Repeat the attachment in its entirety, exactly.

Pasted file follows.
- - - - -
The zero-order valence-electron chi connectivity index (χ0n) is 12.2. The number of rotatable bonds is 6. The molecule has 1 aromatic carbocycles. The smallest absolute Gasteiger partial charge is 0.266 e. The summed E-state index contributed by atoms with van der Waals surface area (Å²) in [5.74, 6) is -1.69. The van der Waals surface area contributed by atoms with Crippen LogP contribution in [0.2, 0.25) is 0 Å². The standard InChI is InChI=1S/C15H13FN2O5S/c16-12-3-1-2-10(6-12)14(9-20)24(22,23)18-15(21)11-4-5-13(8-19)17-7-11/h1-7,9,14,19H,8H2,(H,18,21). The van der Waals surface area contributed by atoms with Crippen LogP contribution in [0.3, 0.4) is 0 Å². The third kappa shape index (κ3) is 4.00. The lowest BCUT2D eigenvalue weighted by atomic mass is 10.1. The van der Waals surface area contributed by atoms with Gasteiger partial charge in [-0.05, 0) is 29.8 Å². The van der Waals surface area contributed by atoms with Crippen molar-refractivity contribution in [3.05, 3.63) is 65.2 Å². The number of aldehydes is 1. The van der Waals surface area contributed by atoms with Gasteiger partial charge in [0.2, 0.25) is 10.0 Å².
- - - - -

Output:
The zero-order valence-electron chi connectivity index (χ0n) is 12.2. The number of rotatable bonds is 6. The molecule has 1 aromatic carbocycles. The smallest absolute Gasteiger partial charge is 0.266 e. The summed E-state index contributed by atoms with van der Waals surface area (Å²) in [5.74, 6) is -1.69. The van der Waals surface area contributed by atoms with Crippen LogP contribution in [0.2, 0.25) is 0 Å². The standard InChI is InChI=1S/C15H13FN2O5S/c16-12-3-1-2-10(6-12)14(9-20)24(22,23)18-15(21)11-4-5-13(8-19)17-7-11/h1-7,9,14,19H,8H2,(H,18,21). The van der Waals surface area contributed by atoms with Crippen LogP contribution in [0.3, 0.4) is 0 Å². The third kappa shape index (κ3) is 4.00. The lowest BCUT2D eigenvalue weighted by atomic mass is 10.1. The van der Waals surface area contributed by atoms with Gasteiger partial charge in [-0.05, 0) is 29.8 Å². The van der Waals surface area contributed by atoms with Crippen molar-refractivity contribution in [3.05, 3.63) is 65.2 Å². The number of aldehydes is 1. The van der Waals surface area contributed by atoms with Gasteiger partial charge in [0.2, 0.25) is 10.0 Å².